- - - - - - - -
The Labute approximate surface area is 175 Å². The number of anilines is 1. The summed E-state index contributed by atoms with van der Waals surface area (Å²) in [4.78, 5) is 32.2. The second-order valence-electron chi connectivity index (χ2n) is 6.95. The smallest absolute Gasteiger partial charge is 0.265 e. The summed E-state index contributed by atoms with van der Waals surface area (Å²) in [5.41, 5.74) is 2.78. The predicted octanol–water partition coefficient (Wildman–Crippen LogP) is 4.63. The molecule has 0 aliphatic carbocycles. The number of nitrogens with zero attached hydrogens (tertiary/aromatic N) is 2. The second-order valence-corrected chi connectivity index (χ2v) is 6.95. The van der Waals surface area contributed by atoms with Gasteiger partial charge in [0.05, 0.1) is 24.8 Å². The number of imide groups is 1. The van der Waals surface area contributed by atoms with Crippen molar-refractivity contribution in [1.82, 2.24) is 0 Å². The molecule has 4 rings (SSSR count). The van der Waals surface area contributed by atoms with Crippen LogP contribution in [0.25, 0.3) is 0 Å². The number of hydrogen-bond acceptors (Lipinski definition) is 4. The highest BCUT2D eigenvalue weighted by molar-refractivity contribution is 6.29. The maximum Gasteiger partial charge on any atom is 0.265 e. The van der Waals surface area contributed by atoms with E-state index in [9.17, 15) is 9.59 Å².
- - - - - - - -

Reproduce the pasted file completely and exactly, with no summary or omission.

The Labute approximate surface area is 175 Å². The number of anilines is 1. The summed E-state index contributed by atoms with van der Waals surface area (Å²) in [4.78, 5) is 32.2. The second-order valence-electron chi connectivity index (χ2n) is 6.95. The smallest absolute Gasteiger partial charge is 0.265 e. The summed E-state index contributed by atoms with van der Waals surface area (Å²) in [5.41, 5.74) is 2.78. The predicted octanol–water partition coefficient (Wildman–Crippen LogP) is 4.63. The molecule has 0 aliphatic carbocycles. The number of nitrogens with zero attached hydrogens (tertiary/aromatic N) is 2. The second-order valence-corrected chi connectivity index (χ2v) is 6.95. The van der Waals surface area contributed by atoms with Gasteiger partial charge in [0.05, 0.1) is 24.8 Å². The number of imide groups is 1. The van der Waals surface area contributed by atoms with Crippen molar-refractivity contribution in [1.82, 2.24) is 0 Å². The molecule has 4 rings (SSSR count). The van der Waals surface area contributed by atoms with Crippen LogP contribution in [0.25, 0.3) is 0 Å². The number of hydrogen-bond acceptors (Lipinski definition) is 4. The highest BCUT2D eigenvalue weighted by molar-refractivity contribution is 6.29. The maximum Gasteiger partial charge on any atom is 0.265 e. The van der Waals surface area contributed by atoms with E-state index in [9.17, 15) is 9.59 Å².